Racist tweet gets PR woman fired


Justine Sacco, who up until Friday was one of the top PR workers at InterActiveCorp (IAC), has been fired for sending out a racist tweet.

The tweet in question was, “Going to Africa. Hope I don’t get AIDS. Just kidding. I’m white!”, and it had been posted on the now deleted @justinesacco Twitter account. It is definitely a bone-headed tweet, even more so coming from someone who you would think had some proficiency in public relations given that it was their job.

The internet picked up on the tweet immediately and within no time so had IAC, who own a multitude of companies, some of which are Match.com and Dictionary.com, and they promptly fired Sacco. 

They released a statement which said that “the offensive comment does not reflect the views and values of IAC. We take this issue very seriously, and we have parted ways with the employee in question. “There is no excuse for the hateful statements that have been made and we condemn them unequivocally. We hope, however, that time and action, and the forgiving human spirit, will not result in the wholesale condemnation of an individual who we have otherwise known to be a decent person at core.”

Apparently Sacco did have a history of tweeting comments that weren’t the most appropriate. According to the Times back in January she had tweeted, “I can’t be fired for things I say while intoxicated right?” Now while that doesn’t bother me at all, you can see how it might point to a consistency in poor judgement when tweeting from the former IAC PR woman.

There have been apologies made from the @JustineSacco6, but there are a lot of rumors going around about that being a fake account, and it has already been deleted as well. Hopefully Sacco learns from her mistakes, but it is doubtful that she will find work in the public relations sector any time soon.

[via Venture Beat]

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  • Josh

    I’m with Mike S. on this one. Seriously, could we not be so quick to call everything racist all the time? Just because someone mentions race, doesn’t make them racist. This comment was maybe in poor taste, perhaps a comment one might make to close friends who know your joking; it isn’t racist, however.

  • Mike S.

    [@BruceM] Interesting–I hadn’t realized that this was done “personally” in nature, making, to me, the outcome even less fortunate.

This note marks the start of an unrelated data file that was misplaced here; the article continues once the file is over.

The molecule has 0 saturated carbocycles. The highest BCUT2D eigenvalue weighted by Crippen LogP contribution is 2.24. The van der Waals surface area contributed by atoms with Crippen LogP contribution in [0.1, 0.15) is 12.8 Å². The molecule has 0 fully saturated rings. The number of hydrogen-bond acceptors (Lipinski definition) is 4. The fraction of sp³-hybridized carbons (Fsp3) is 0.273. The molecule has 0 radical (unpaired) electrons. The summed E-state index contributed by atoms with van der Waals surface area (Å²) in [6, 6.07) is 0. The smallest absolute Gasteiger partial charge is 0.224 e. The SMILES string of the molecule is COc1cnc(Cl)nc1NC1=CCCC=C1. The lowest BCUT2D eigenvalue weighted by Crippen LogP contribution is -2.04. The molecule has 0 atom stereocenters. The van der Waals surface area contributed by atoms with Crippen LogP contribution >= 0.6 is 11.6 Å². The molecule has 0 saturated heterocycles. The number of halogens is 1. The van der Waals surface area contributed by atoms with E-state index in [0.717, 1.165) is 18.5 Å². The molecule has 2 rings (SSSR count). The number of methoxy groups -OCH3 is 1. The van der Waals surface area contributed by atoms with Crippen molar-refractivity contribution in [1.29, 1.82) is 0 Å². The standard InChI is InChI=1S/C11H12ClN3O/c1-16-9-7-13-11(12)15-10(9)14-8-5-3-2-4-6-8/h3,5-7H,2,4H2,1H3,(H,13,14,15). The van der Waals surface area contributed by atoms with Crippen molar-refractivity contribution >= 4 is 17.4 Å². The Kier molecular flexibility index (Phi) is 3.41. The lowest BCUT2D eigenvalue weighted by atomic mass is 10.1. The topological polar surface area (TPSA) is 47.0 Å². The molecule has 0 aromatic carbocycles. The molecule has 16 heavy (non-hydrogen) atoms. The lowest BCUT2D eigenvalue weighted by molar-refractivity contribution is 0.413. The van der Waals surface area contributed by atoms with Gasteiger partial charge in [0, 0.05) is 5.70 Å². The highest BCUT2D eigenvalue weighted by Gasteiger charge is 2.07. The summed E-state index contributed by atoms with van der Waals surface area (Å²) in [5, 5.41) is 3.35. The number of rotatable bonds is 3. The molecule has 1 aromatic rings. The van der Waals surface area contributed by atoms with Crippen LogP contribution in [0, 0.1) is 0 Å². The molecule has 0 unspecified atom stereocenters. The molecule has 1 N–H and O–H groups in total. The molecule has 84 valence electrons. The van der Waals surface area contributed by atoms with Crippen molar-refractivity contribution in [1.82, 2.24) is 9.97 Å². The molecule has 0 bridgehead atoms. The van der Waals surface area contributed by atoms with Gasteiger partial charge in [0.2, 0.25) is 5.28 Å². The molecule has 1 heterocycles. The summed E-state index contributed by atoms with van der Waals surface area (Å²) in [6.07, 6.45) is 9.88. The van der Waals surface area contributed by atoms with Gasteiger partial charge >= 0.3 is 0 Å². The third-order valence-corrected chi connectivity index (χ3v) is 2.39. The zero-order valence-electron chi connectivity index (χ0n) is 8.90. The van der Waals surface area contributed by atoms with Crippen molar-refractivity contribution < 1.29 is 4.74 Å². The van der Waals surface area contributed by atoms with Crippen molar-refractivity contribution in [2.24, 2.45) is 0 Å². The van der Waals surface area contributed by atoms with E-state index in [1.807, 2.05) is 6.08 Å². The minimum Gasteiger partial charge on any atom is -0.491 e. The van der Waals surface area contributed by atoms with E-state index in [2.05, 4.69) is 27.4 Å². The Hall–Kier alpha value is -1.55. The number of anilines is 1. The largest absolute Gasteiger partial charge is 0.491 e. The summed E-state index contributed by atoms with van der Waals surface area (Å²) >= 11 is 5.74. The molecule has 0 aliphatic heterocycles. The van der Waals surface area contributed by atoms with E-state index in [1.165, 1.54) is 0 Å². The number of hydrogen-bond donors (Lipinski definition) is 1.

• BruceM

    Whether or not you find this young lady’s tweeted comment to be racist or not (especially taking into account that she is, supposedly, from South Africa), no one can deny that it was a bone-headedly stupid comment. What is troubling about this story, at least to me, is that she was fired for making a personal tweet that had nothing to do with her job, was put out on her personal twitter account, and did not identify / link to her employer.

    I question her employer’s decision to fire her, in such a publicly disparaging manner, rather than simply making a statement that this lady’s comments were of a personal nature and not related to her job, if they even felt the need to identify themselves as her employer at all (if they had not, I would neither have known who she worked for, nor felt motivated to find out).

    This is actually quite a troubling trend, where individuals are fired by otherwise anonymous companies for stupid personal comments, or, in some cases, are being required to provide potential employers with the user-name / passwords to their social media accounts (such as Facebook), so that the employer can evaluate the comments on that site as part of their employment decision-making process, whether the fact of having such a social media account is job-related or not.

  • Mike S.

    Racist? Or, rather, not commendable/conscious/sensitive/appropriate?

    And who amongst us hasn’t made an unfortunate comment (or 2 or 3), sometimes even in social media? Should this really result in a loss of one’s livelihood, assuming no malintent and persistent pattern, and no resulting persistent mental or physical pain? I’ve routinely allowed poor and unfortunate comments addressed to me just to fly by, or take them as an opportunity to try and educate–does life really need to be so unforgiving, and should it be?

    Maybe my mind will be different tomorrow–but for today, I’m just sayin’.